Chicago, Illinois – United States
Daniel Corcos obtained his PhD in 1982 in Motor Control from the University of Oregon. He did a Post-Doctoral Fellowship in the Department of Neurosurgery at Rush Medical Center from 1983-1987. Dr. Corcos was an Assistant Professor at the University of Illinois at Chicago from 1987-1993, was promoted to the rank of Associate Professor with tenure in l993, and to Full Professor in 1997. He is currently a tenured Full Professor at Northwestern University. He has published more than 200 peer reviewed research articles and his research has been cited more than 11,000 times. He has been continuously funded by NIH since 1986. He has been the recipient of both a First Independent Research Support and Transition (FIRST) award and a Research Career Development Award (RCDA) as well as 9 R01 grants and a U01 grant. He has been awarded more than $20,000,000 in grant funding. He was selected for membership in the National Academy of Kinesiology in 2001. He has served on NIH study sections since 1994 and was the Chair of the Musculoskeletal and Rehabilitation Sciences Study Section at NIH from 2003 to 2006 and was chair the Musculoskeletal Function and Speech Rehabilitation study section from 2011 to 2013. He was an Editor of the Journal of Motor Behavior from 1996 to 2014. He is currently on the Editorial Board of both the Journal of Neuroengineering and also the Journal of Neurorehabilitation and Neural Repair. He has completed a clinical trial on the effects of progressive resistance exercise in Parkinson’s disease that demonstrated clear benefits on the motor symptoms of the disease as well as benefits of exercise on cognition. His paper on cognition was voted paper of the year in the journal Movement Disorders in 2015. His paper on gait was voted paper of the year in the year in 2017 in the Journal of Neurological Physical Therapy. He was the co-principal investigator on a Phase II clinical trial on the effects of different doses of endurance exercise on patients with Parkinson’s disease. This paper showed that high intensity endurance slows down the rate at which Parkinson’s disease progresses. The paper was published in the Journal of the American Medical Association Neurology. The findings have been covered in the New York Times and the general press world-wide. He gives approximately 10 invited talks a year. He has been invited to speak to patient groups with Parkinson’s disease in Wisconsin, Illinois, Michigan, Iowa, Louisiana and Minnesota.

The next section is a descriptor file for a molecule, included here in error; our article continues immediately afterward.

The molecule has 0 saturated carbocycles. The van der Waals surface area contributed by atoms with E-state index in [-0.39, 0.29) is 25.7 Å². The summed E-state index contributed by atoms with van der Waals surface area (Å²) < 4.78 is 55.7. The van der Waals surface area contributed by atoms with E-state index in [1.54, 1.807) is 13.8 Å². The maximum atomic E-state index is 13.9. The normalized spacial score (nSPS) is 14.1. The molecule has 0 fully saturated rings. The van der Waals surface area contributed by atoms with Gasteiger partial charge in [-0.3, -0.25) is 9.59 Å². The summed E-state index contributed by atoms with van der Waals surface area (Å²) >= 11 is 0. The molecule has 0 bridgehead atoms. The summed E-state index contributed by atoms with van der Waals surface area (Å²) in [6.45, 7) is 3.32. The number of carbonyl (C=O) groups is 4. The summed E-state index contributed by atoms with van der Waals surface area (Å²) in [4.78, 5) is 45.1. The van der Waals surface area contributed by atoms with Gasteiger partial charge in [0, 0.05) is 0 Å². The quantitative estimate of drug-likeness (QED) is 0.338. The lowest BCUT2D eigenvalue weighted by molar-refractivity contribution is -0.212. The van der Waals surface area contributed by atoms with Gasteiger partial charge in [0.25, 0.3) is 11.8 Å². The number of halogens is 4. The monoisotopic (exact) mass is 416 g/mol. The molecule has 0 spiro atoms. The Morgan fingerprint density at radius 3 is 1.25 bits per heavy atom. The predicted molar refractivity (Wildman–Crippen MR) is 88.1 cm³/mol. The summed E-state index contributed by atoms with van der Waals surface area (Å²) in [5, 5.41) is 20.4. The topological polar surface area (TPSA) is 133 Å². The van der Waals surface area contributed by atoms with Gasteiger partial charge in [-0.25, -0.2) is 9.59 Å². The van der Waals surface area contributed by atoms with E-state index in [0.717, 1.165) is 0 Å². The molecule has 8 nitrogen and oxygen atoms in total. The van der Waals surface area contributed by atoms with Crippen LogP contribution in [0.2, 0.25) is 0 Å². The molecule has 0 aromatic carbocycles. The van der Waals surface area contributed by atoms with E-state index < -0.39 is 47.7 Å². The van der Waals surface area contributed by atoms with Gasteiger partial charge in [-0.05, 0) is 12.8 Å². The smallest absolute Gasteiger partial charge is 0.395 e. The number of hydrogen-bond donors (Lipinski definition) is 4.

Friday, November 8
9:45 AM – 11:00 AM